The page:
Date

Fri - 22.09.2017


Last Johnston may go from Johnston Press

Last Johnston may go from Johnston Press

Last month it may have seemed that Ashley Highfield, appointed CEO of Johnston Press last July, wasn't moving forward with plans to restructure the company particularly quickly.

But now it appears that changes are taking place at the publisher. The Scotsman, one of the biggest papers owned by the group, reported yesterday that three Johnston Press executives were "in consultation over their future with the publishing company".

One of these is Michael Johnston, divisional managing director for Scotland and North-East, who is the last member of the company's founding family to still work with the group. 

Were Johnston to leave the company, his departure would mark the end of a long history; Johnston Press was founded as a printing business in Falkirk 1767 and bought its first newspaper, the Falkirk Herald, in 1846. 

However, there are already no Johnstons involved in the publisher's senior management. Fred Johnston, Michael's father, retired from the company's main board in 2010. He is described fondly by Roy Greenslade at the Guardian, who writes that he "ran his company in traditional family-owned fashion, seeking to meet every employee at least once a year."

The other two executives involved in talks with the company's management are named by The Scotsman as the divisional finance director for Scotland and North-East, David Caskie, and the managing director of Johnston Falkirk, Richard Bell.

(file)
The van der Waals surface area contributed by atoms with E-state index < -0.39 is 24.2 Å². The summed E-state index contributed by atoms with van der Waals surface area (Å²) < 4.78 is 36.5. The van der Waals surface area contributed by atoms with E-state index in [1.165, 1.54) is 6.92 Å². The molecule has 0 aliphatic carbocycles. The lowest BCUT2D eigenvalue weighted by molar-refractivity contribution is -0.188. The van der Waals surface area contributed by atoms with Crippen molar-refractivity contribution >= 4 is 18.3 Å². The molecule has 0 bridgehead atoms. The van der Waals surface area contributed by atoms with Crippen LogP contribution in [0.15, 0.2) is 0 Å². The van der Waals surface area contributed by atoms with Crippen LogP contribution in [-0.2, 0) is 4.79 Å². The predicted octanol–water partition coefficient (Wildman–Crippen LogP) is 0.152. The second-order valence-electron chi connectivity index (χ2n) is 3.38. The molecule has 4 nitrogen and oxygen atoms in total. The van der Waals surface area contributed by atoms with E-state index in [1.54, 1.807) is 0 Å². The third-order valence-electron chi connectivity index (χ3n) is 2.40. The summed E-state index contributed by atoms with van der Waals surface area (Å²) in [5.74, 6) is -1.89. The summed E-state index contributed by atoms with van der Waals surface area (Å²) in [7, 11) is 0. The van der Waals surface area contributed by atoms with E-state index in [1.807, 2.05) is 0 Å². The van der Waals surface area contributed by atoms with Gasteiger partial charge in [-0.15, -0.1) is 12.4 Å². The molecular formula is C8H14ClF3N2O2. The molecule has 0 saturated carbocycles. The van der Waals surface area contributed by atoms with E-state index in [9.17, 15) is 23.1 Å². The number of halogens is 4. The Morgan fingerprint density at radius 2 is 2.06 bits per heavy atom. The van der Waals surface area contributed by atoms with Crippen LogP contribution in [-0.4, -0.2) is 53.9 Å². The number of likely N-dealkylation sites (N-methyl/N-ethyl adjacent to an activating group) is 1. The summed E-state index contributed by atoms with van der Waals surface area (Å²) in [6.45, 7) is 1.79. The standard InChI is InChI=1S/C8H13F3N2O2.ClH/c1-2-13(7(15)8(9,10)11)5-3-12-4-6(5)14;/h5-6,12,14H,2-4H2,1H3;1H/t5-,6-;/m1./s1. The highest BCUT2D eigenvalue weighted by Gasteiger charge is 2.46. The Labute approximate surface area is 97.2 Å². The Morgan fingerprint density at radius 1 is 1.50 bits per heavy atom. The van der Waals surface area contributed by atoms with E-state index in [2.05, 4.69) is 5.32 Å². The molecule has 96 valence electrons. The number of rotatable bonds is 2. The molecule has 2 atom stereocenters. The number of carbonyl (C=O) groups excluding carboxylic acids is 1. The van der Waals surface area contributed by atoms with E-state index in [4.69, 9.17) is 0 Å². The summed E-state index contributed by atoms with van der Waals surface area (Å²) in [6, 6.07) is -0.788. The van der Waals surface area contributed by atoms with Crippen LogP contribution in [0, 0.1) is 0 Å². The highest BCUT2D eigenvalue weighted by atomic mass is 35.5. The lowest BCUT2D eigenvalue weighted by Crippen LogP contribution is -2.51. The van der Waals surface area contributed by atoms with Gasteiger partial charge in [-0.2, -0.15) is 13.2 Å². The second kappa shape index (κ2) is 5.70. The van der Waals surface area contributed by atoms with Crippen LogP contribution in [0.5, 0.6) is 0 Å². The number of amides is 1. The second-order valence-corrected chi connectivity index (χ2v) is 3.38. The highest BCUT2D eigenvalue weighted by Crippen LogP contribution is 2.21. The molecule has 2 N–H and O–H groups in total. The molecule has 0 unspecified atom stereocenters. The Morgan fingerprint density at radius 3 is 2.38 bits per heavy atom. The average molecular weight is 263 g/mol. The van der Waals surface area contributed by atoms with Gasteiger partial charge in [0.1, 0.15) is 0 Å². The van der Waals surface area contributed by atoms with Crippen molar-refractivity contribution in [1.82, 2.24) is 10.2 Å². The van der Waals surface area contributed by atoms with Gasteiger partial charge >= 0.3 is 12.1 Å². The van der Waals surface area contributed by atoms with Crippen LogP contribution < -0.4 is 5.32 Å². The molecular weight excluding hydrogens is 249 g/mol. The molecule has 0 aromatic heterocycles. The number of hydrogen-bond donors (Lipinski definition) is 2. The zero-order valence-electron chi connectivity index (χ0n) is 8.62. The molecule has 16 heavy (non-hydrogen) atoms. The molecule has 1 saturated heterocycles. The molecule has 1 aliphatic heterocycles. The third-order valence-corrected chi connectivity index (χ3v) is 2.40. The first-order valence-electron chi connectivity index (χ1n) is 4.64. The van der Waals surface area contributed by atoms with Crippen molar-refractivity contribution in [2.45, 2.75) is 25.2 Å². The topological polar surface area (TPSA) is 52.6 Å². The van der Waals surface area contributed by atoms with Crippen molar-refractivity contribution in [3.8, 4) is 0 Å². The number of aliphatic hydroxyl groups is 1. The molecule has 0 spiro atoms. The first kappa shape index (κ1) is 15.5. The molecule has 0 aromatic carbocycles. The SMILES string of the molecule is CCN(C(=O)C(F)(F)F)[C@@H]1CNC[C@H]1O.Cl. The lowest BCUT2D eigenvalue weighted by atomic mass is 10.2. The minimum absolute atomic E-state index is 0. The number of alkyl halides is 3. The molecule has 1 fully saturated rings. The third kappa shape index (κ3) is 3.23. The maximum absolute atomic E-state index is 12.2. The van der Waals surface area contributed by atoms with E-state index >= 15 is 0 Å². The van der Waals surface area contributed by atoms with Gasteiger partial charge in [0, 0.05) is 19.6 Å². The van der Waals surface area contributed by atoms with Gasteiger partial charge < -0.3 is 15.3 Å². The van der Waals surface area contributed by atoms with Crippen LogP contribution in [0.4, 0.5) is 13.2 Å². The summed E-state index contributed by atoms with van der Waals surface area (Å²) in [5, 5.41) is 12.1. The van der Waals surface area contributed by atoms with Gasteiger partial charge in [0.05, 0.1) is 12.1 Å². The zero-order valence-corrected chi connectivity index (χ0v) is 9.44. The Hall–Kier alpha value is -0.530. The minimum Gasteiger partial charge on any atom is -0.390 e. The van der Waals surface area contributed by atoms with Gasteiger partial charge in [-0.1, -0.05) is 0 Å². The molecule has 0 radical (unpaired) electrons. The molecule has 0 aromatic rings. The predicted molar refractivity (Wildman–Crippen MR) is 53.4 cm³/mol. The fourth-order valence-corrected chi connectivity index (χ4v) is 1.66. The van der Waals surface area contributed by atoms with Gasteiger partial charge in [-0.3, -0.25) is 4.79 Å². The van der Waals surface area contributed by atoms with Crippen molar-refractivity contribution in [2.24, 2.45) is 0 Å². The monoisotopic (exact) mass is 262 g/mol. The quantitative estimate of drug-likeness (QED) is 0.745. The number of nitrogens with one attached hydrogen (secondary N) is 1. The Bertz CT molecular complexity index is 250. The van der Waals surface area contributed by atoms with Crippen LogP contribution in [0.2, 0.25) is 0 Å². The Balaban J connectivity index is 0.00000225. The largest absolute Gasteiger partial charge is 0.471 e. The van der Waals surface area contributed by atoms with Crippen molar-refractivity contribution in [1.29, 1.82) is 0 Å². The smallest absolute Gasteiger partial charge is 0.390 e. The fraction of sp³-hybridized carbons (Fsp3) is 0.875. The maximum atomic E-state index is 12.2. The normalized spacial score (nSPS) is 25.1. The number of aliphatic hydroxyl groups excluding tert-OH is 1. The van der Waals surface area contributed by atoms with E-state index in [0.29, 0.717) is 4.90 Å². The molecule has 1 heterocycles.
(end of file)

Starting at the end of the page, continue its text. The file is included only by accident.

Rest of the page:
Highfield confirmed that the talks were taking place in a statement quoted by The Scotsman. "We are in consultation with senior executives at The Scotsman Publications and Johnston Falkirk and we are unable to make any further comment at the present time," he said. 

Johnston Press has faced serious financial difficulties in recent years. The company's share price, which was 480p five years ago, is currently around 6.5p. Press Gazette notes that, in November, the company announced that it was taking part in talks to refinance its debt, which totaled £357m. 

But despite the large debt, which was mainly a consequence of costly acquisitions including the Scotsman itself, Highfield was relatively positive about the company's financial outlook in an interview with In Publishing last month. "Every newspaper in the group has a healthy margin over 20 per cent and all up the business is very profitable," he stated. 

Sources: The Scotsman, sfnblog, Guardian, Press Gazette, In Publishing

Author

Hannah Vinter

Date

2012-02-23 17:37

Shaping the Future of the News Publishing


© 2015 WAN-IFRA - World Association of Newspapers and News Publishers

Footer Navigation